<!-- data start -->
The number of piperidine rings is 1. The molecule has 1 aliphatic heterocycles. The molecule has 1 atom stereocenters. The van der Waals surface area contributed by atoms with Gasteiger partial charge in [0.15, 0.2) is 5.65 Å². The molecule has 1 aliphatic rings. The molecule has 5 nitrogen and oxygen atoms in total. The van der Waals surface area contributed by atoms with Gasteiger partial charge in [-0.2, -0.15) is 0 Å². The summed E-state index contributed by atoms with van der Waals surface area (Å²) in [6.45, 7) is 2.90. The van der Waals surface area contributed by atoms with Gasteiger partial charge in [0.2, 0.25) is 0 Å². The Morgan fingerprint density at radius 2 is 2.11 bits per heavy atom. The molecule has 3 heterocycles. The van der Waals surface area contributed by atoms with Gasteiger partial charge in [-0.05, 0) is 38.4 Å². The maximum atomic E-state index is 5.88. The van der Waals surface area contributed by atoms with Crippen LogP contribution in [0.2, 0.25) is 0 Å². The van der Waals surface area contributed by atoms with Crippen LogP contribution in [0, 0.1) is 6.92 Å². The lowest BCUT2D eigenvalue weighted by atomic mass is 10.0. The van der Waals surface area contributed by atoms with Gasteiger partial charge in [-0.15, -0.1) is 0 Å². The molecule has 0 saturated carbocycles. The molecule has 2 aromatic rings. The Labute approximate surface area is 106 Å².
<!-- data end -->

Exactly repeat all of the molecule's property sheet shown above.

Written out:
The number of piperidine rings is 1. The molecule has 1 aliphatic heterocycles. The molecule has 1 atom stereocenters. The van der Waals surface area contributed by atoms with Gasteiger partial charge in [0.15, 0.2) is 5.65 Å². The molecule has 1 aliphatic rings. The molecule has 5 nitrogen and oxygen atoms in total. The van der Waals surface area contributed by atoms with Gasteiger partial charge in [-0.2, -0.15) is 0 Å². The summed E-state index contributed by atoms with van der Waals surface area (Å²) in [6.45, 7) is 2.90. The van der Waals surface area contributed by atoms with Gasteiger partial charge in [0.2, 0.25) is 0 Å². The Morgan fingerprint density at radius 2 is 2.11 bits per heavy atom. The molecule has 3 heterocycles. The van der Waals surface area contributed by atoms with Gasteiger partial charge in [-0.05, 0) is 38.4 Å². The maximum atomic E-state index is 5.88. The van der Waals surface area contributed by atoms with Crippen LogP contribution in [0.2, 0.25) is 0 Å². The van der Waals surface area contributed by atoms with Crippen LogP contribution in [0, 0.1) is 6.92 Å². The lowest BCUT2D eigenvalue weighted by atomic mass is 10.0. The van der Waals surface area contributed by atoms with Gasteiger partial charge in [-0.15, -0.1) is 0 Å². The molecule has 0 saturated carbocycles. The molecule has 2 aromatic rings. The Labute approximate surface area is 106 Å².